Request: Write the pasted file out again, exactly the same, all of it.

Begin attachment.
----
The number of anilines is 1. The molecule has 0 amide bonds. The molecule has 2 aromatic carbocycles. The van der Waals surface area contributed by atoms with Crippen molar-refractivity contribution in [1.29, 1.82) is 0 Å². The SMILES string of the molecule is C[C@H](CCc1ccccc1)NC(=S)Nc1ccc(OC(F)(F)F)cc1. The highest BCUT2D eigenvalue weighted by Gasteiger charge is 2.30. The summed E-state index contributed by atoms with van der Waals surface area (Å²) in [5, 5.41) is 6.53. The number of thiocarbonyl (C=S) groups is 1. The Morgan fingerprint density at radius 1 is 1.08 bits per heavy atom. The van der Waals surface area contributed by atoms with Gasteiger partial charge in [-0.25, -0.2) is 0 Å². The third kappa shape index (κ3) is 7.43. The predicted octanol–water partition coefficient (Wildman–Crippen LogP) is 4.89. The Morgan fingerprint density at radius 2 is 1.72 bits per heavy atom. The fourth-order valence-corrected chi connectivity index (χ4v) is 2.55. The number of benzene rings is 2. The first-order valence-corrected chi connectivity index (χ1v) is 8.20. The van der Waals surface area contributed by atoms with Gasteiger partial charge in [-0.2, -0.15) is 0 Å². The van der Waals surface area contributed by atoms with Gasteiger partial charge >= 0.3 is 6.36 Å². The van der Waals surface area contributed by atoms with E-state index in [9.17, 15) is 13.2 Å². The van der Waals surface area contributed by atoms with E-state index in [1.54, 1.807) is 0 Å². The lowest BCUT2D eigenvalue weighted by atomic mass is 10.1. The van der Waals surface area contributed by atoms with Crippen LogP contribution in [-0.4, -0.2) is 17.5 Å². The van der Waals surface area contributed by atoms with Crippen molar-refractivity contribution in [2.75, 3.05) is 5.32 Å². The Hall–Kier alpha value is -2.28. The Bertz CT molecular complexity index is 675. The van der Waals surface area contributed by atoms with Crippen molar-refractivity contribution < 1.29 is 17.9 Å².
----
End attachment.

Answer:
The number of anilines is 1. The molecule has 0 amide bonds. The molecule has 2 aromatic carbocycles. The van der Waals surface area contributed by atoms with Crippen molar-refractivity contribution in [1.29, 1.82) is 0 Å². The SMILES string of the molecule is C[C@H](CCc1ccccc1)NC(=S)Nc1ccc(OC(F)(F)F)cc1. The highest BCUT2D eigenvalue weighted by Gasteiger charge is 2.30. The summed E-state index contributed by atoms with van der Waals surface area (Å²) in [5, 5.41) is 6.53. The number of thiocarbonyl (C=S) groups is 1. The Morgan fingerprint density at radius 1 is 1.08 bits per heavy atom. The van der Waals surface area contributed by atoms with Gasteiger partial charge in [-0.25, -0.2) is 0 Å². The third kappa shape index (κ3) is 7.43. The predicted octanol–water partition coefficient (Wildman–Crippen LogP) is 4.89. The Morgan fingerprint density at radius 2 is 1.72 bits per heavy atom. The fourth-order valence-corrected chi connectivity index (χ4v) is 2.55. The number of benzene rings is 2. The first-order valence-corrected chi connectivity index (χ1v) is 8.20. The van der Waals surface area contributed by atoms with Gasteiger partial charge in [-0.2, -0.15) is 0 Å². The van der Waals surface area contributed by atoms with Gasteiger partial charge >= 0.3 is 6.36 Å². The van der Waals surface area contributed by atoms with E-state index in [9.17, 15) is 13.2 Å². The van der Waals surface area contributed by atoms with E-state index in [1.54, 1.807) is 0 Å². The lowest BCUT2D eigenvalue weighted by atomic mass is 10.1. The van der Waals surface area contributed by atoms with Crippen LogP contribution in [-0.4, -0.2) is 17.5 Å². The van der Waals surface area contributed by atoms with Crippen molar-refractivity contribution in [2.75, 3.05) is 5.32 Å². The Hall–Kier alpha value is -2.28. The Bertz CT molecular complexity index is 675. The van der Waals surface area contributed by atoms with Crippen molar-refractivity contribution < 1.29 is 17.9 Å².